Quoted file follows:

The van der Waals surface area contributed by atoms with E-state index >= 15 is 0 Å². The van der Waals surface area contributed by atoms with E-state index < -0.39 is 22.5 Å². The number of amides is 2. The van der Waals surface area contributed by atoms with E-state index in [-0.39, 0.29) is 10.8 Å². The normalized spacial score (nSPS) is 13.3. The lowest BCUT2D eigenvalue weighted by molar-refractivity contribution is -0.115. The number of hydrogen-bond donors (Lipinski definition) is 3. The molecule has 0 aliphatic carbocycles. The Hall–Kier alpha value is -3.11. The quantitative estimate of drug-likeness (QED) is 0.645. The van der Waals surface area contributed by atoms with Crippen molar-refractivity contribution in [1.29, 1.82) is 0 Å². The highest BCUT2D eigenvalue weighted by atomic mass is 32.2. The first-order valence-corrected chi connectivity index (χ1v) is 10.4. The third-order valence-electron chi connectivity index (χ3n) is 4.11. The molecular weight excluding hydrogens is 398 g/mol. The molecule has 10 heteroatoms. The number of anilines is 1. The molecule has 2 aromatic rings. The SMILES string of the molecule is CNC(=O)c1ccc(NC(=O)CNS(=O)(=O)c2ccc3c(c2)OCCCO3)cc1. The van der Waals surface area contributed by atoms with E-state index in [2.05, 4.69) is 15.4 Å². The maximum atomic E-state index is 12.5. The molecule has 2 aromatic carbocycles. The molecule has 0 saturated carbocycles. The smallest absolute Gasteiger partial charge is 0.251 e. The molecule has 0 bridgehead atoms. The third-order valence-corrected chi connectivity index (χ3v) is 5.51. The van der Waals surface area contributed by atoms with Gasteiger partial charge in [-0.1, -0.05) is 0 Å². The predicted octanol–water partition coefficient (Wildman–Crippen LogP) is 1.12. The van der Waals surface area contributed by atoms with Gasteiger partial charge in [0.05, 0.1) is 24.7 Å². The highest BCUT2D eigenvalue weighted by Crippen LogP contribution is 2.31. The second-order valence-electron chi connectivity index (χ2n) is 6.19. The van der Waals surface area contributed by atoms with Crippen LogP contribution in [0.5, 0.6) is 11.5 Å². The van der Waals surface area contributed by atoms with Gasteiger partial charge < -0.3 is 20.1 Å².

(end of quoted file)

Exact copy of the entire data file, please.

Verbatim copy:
The van der Waals surface area contributed by atoms with E-state index >= 15 is 0 Å². The van der Waals surface area contributed by atoms with E-state index < -0.39 is 22.5 Å². The number of amides is 2. The van der Waals surface area contributed by atoms with E-state index in [-0.39, 0.29) is 10.8 Å². The normalized spacial score (nSPS) is 13.3. The lowest BCUT2D eigenvalue weighted by molar-refractivity contribution is -0.115. The number of hydrogen-bond donors (Lipinski definition) is 3. The molecule has 0 aliphatic carbocycles. The Hall–Kier alpha value is -3.11. The quantitative estimate of drug-likeness (QED) is 0.645. The van der Waals surface area contributed by atoms with Crippen molar-refractivity contribution in [1.29, 1.82) is 0 Å². The highest BCUT2D eigenvalue weighted by atomic mass is 32.2. The first-order valence-corrected chi connectivity index (χ1v) is 10.4. The third-order valence-electron chi connectivity index (χ3n) is 4.11. The molecular weight excluding hydrogens is 398 g/mol. The molecule has 10 heteroatoms. The number of anilines is 1. The molecule has 2 aromatic rings. The SMILES string of the molecule is CNC(=O)c1ccc(NC(=O)CNS(=O)(=O)c2ccc3c(c2)OCCCO3)cc1. The van der Waals surface area contributed by atoms with E-state index in [2.05, 4.69) is 15.4 Å². The maximum atomic E-state index is 12.5. The molecule has 2 aromatic carbocycles. The molecule has 0 saturated carbocycles. The smallest absolute Gasteiger partial charge is 0.251 e. The molecule has 0 bridgehead atoms. The third-order valence-corrected chi connectivity index (χ3v) is 5.51. The van der Waals surface area contributed by atoms with Gasteiger partial charge in [-0.1, -0.05) is 0 Å². The predicted octanol–water partition coefficient (Wildman–Crippen LogP) is 1.12. The van der Waals surface area contributed by atoms with Gasteiger partial charge in [0.05, 0.1) is 24.7 Å². The highest BCUT2D eigenvalue weighted by Crippen LogP contribution is 2.31. The second-order valence-electron chi connectivity index (χ2n) is 6.19. The van der Waals surface area contributed by atoms with Crippen LogP contribution in [0.5, 0.6) is 11.5 Å². The van der Waals surface area contributed by atoms with Gasteiger partial charge < -0.3 is 20.1 Å².